Another student, identified as Jane Doe 4, claims in the documents that the man would intentionally call female employees by incorrect names, something he did to "diminish and insult them." One one occasion, the documents claim, a woman at the institute stood up to him and tried to address his conduct.
The man "shouted down the female co-worker by stating, 'you will have to get used to things like that if you ever want to be successful in a work environment,' " the complaint alleges. "In fact, this was [the man's] constant refrain anytime a female worker confronted his sexist behavior. The female co-worker left the office crying."
Jane Doe 4 alleged she was at a nightclub with co-workers in September when she became intoxicated and the man asked her to come to his apartment.
Jane Doe 4 alleges the man raped her at the apartment. She tried to resist and fight him off, the complaint said, but could not. She was eventually able to stop the assault before falling asleep, the complaint claims.
After the alleged assault, the man bragged of his encounter with Jane Doe 4 in the workplace, the documents claim, and made "humiliating, derogatory sexual comments" about her to co-workers.
"Adding insult to injury, [the man] publicly ranked Ms. Jane Doe 4 among the other females in the office that he had victimized," the documents allege.
Jane Doe 1, who started working at the institute in September, alleged the man started behaving inappropriately shortly after she began working there.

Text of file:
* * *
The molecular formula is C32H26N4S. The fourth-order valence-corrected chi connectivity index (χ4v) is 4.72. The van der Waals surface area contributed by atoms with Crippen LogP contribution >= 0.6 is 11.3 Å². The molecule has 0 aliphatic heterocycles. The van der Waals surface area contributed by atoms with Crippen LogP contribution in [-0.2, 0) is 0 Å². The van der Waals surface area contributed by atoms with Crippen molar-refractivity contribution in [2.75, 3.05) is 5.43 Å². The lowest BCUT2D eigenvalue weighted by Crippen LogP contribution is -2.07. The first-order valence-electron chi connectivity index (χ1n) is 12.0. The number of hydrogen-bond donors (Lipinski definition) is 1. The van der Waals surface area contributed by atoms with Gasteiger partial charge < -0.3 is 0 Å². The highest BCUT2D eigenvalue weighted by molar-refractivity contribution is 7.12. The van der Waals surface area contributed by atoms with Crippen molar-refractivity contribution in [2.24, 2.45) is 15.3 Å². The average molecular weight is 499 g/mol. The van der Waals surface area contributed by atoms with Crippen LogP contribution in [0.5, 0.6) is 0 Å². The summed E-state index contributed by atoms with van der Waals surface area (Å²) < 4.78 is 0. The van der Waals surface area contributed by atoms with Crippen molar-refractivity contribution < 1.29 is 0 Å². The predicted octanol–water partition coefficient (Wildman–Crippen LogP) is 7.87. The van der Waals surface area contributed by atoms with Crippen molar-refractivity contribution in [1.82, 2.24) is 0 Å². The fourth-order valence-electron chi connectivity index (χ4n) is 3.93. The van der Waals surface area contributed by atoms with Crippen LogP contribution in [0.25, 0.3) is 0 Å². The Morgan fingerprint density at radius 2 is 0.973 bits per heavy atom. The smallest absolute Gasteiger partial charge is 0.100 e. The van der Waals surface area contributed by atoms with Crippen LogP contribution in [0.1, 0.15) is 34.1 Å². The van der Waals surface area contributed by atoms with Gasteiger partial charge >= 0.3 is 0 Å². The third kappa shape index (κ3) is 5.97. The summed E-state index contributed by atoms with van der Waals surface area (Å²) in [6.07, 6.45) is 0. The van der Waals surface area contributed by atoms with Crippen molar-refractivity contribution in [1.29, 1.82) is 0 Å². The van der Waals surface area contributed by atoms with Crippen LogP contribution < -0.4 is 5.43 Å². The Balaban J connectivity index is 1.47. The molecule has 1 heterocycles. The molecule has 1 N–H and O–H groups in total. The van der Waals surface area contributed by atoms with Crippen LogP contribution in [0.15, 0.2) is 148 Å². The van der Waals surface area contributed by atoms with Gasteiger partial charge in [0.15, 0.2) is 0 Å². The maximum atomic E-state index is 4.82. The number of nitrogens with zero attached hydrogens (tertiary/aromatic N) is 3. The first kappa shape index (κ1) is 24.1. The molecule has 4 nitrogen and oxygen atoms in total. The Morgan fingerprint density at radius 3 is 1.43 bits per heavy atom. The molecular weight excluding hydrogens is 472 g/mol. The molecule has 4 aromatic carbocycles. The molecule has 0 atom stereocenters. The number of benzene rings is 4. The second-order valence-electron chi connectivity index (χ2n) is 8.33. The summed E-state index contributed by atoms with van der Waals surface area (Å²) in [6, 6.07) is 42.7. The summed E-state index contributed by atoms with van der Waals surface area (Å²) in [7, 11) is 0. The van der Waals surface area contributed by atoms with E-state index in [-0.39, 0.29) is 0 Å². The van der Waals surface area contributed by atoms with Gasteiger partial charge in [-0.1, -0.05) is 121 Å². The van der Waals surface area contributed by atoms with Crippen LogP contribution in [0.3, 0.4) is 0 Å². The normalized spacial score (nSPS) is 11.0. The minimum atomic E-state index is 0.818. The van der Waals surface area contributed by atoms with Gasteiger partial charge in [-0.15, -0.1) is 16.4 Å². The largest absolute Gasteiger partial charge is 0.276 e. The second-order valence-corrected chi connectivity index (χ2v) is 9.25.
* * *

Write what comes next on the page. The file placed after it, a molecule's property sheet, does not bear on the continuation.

In December, Jane Doe 1 allegedly told the man that she felt stressed about an upcoming performance. The man asked whether he could attend the performance, the lawsuit alleges, and the woman told him no. She later received a text message from the man that contained a picture of her during the performance, the complaint alleges. The suit did not specify what kind of performance Jane Doe 1 was in.
Later that month, Jane Doe 1 filed a complaint with a supervisor, Renner, and told him that she felt unsafe working with the man. She described his behavior and relayed a rape allegation that involved one of her female co-workers. According to the documents, the woman was told that "sometimes you need to work with people that you don't necessarily get along with."
That student also claims a Title IX investigator reached out to her after she filed the complaint, but she alleges the investigator "took no action beyond that email." Title IX is the federal law that prohibits sex discrimination in schools that receive federal funding.
Another GWU student, Jane Doe 3, also claimed she came forward to file at least four formal complaints about the male employee to supervisors. Those complaints were "largely ignored," the court filing claims.
"GW has had actual and constructive knowledge of a sexually hostile work environment since September 2017 when the harassment began," it reads. The man "made the sexually explicit comments in a small, shared common workplace in front of superior and faculty members."
(This story has not been edited by NDTV staff and is auto-generated from a syndicated feed.)